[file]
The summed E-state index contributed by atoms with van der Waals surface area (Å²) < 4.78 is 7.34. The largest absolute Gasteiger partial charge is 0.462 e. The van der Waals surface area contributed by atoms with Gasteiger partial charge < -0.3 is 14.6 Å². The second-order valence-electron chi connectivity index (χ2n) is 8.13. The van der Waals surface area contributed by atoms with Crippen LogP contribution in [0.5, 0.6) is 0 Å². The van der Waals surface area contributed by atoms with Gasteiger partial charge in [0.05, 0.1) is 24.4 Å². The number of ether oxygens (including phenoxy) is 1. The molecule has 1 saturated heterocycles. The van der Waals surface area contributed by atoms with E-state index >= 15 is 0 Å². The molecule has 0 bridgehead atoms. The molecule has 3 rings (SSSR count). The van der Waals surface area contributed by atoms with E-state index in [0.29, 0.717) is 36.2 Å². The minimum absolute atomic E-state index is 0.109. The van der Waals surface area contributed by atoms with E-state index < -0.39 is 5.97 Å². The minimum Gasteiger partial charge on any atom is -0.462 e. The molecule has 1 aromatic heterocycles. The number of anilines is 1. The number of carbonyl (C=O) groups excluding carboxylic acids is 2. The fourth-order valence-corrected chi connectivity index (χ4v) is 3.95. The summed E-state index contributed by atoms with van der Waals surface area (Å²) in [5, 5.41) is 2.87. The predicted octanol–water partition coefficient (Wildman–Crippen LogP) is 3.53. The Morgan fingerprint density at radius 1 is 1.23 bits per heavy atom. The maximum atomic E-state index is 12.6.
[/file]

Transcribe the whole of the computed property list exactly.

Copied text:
The summed E-state index contributed by atoms with van der Waals surface area (Å²) < 4.78 is 7.34. The largest absolute Gasteiger partial charge is 0.462 e. The van der Waals surface area contributed by atoms with Gasteiger partial charge < -0.3 is 14.6 Å². The second-order valence-electron chi connectivity index (χ2n) is 8.13. The van der Waals surface area contributed by atoms with Crippen LogP contribution in [0.5, 0.6) is 0 Å². The van der Waals surface area contributed by atoms with Gasteiger partial charge in [0.05, 0.1) is 24.4 Å². The number of ether oxygens (including phenoxy) is 1. The molecule has 1 saturated heterocycles. The van der Waals surface area contributed by atoms with E-state index >= 15 is 0 Å². The molecule has 0 bridgehead atoms. The molecule has 3 rings (SSSR count). The van der Waals surface area contributed by atoms with E-state index in [0.29, 0.717) is 36.2 Å². The minimum absolute atomic E-state index is 0.109. The van der Waals surface area contributed by atoms with E-state index < -0.39 is 5.97 Å². The minimum Gasteiger partial charge on any atom is -0.462 e. The molecule has 1 aromatic heterocycles. The number of anilines is 1. The number of carbonyl (C=O) groups excluding carboxylic acids is 2. The fourth-order valence-corrected chi connectivity index (χ4v) is 3.95. The summed E-state index contributed by atoms with van der Waals surface area (Å²) in [5, 5.41) is 2.87. The predicted octanol–water partition coefficient (Wildman–Crippen LogP) is 3.53. The Morgan fingerprint density at radius 1 is 1.23 bits per heavy atom. The maximum atomic E-state index is 12.6.